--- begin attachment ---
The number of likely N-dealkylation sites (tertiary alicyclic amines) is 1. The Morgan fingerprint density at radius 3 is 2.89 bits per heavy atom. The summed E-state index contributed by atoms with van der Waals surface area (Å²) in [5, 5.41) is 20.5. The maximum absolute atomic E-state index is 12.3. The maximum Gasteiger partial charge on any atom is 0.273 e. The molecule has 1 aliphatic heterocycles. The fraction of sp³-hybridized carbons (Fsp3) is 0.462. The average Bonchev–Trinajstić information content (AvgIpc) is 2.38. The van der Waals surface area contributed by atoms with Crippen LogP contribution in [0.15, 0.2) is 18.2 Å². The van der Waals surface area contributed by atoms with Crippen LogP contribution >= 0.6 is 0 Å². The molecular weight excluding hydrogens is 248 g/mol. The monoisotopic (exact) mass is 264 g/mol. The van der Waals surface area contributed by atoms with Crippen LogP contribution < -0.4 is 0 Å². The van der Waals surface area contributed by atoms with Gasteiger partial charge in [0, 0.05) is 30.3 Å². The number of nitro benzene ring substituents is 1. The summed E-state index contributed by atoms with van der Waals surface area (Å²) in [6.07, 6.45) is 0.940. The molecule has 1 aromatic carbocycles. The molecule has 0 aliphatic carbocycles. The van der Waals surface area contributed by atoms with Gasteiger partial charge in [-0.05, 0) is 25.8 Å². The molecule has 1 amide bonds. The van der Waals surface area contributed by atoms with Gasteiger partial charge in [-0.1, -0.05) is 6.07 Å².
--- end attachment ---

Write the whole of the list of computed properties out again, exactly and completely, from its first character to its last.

The number of likely N-dealkylation sites (tertiary alicyclic amines) is 1. The Morgan fingerprint density at radius 3 is 2.89 bits per heavy atom. The summed E-state index contributed by atoms with van der Waals surface area (Å²) in [5, 5.41) is 20.5. The maximum absolute atomic E-state index is 12.3. The maximum Gasteiger partial charge on any atom is 0.273 e. The molecule has 1 aliphatic heterocycles. The fraction of sp³-hybridized carbons (Fsp3) is 0.462. The average Bonchev–Trinajstić information content (AvgIpc) is 2.38. The van der Waals surface area contributed by atoms with Crippen LogP contribution in [0.15, 0.2) is 18.2 Å². The van der Waals surface area contributed by atoms with Crippen LogP contribution >= 0.6 is 0 Å². The molecular weight excluding hydrogens is 248 g/mol. The monoisotopic (exact) mass is 264 g/mol. The van der Waals surface area contributed by atoms with Crippen LogP contribution < -0.4 is 0 Å². The van der Waals surface area contributed by atoms with Gasteiger partial charge in [0, 0.05) is 30.3 Å². The number of nitro benzene ring substituents is 1. The summed E-state index contributed by atoms with van der Waals surface area (Å²) in [6.07, 6.45) is 0.940. The molecule has 1 aromatic carbocycles. The molecule has 0 aliphatic carbocycles. The van der Waals surface area contributed by atoms with Gasteiger partial charge in [-0.05, 0) is 25.8 Å². The molecule has 1 amide bonds. The van der Waals surface area contributed by atoms with Gasteiger partial charge in [-0.1, -0.05) is 6.07 Å².